The same spirit of Zion, of cooperation and mutual benefit, shown in how the Saints established Salt Lake City in 1847, and in their efforts to “gather the poor to Zion”, was then expressed in how the immigrating Saints founded the Mormon communities along the Rocky Mountains.
In his book “Great Basin Kingdom”, Leonard J. Arrington reported the process the Mormon colonists would follow to establish their various settlements.  That process looks more like ancient Israel under God’s direction than modern Americans directed by the profit motive.

Fort Utah, also known as Fort Provo.

Fort Utah, also known as Fort Provo.

   First, a location for a settlement was dedicated by prayer when the settlers arrived.  Then they all worked together to build a fort or stockade.  Each day organized groups would venture forth and cooperatively build the town’s infrastructure – lay out roads and land parcels, build fences, dams, and dig irrigation canals.  Then the 1-acre lots in town and the larger parcels on the outskirts of town were distributed in two random drawings.  The rule that no family was allowed to draw more than once for either set of parcels prevented inequality in land holdings.  In fact, parcels that weren’t distributed were reserved for late-coming colonists to the community.  And in some communities holders of 25 acre lots allowed their parcels to be reduced so that newcomers could have land to farm as well.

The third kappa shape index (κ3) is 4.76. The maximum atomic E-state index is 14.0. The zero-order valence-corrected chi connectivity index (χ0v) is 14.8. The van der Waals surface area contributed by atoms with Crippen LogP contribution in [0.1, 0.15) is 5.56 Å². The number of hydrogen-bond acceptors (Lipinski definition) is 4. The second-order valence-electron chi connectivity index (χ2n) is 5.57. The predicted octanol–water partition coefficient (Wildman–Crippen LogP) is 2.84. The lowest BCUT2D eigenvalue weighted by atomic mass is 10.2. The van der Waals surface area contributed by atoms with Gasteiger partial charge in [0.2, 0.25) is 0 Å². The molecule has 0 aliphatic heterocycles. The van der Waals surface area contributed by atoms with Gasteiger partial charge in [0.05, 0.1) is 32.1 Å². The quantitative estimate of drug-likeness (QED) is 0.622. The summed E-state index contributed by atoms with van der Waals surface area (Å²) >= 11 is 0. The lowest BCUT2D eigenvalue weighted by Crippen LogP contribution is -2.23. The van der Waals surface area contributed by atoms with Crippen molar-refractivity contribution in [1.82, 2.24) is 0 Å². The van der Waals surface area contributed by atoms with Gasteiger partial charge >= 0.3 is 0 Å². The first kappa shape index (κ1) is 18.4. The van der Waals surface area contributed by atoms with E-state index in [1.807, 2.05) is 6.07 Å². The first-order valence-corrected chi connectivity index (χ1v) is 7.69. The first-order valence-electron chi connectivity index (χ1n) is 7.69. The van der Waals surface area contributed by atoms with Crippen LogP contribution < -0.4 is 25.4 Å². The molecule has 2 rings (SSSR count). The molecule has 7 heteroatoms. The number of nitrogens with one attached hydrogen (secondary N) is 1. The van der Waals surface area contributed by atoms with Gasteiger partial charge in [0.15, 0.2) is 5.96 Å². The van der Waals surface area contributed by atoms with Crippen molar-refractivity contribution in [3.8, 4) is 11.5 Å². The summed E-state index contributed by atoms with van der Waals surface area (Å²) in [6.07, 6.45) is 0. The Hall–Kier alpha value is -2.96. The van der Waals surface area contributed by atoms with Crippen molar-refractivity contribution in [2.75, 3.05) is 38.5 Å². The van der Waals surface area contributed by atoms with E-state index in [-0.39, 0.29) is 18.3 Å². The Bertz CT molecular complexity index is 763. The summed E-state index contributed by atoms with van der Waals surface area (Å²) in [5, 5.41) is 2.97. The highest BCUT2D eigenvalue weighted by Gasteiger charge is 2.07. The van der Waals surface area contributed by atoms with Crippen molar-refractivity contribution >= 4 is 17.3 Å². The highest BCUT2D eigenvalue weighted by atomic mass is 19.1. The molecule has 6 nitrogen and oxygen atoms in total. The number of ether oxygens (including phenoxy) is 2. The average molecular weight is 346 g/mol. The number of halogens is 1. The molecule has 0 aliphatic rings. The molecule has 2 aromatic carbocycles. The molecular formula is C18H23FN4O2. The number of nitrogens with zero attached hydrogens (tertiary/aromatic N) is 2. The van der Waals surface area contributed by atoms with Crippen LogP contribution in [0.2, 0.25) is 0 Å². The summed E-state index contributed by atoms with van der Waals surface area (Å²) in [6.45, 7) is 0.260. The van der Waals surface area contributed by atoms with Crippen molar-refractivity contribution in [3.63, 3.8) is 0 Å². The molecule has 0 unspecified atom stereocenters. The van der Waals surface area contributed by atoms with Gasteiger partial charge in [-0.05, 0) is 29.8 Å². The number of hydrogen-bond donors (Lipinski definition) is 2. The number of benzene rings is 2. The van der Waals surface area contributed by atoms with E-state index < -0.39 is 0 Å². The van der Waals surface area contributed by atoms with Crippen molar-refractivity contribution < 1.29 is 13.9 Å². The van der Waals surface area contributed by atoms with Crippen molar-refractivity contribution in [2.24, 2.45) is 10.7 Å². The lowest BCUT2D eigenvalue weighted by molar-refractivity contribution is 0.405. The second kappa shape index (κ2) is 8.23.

Hundreds of communities from Canada to Mexico were established in this manner without a single developer or building contractor profiting from getting there first as is the custom in the United States then and now.
   These were Zion communities that they built. There were “no poor among them” because every family received sufficient land to support themselves.  The cooperative manner in which they worked and lived under Priesthood direction could properly be described as “living in righteousness”.  Their actions indicated their motives were for the benefit of all, not self-aggrandizement through individual profit — this qualified them as “pure in heart”.
   Certainly, the Saints weren’t perfect at being Zion-like.  There are accounts of a few newcomers to these fledgling Zion communities being stonewalled by early arrivers.  These newcomers, who were promised an inheritance in Zion, had to appeal to the local bishop or sometimes to the prophet to get the old-timers to relinquish their control of lands they had been given.
   If they built Zion communities, couldn’t groups of Zion-minded people do the same today?  “Where there’s a will, there’s a way.”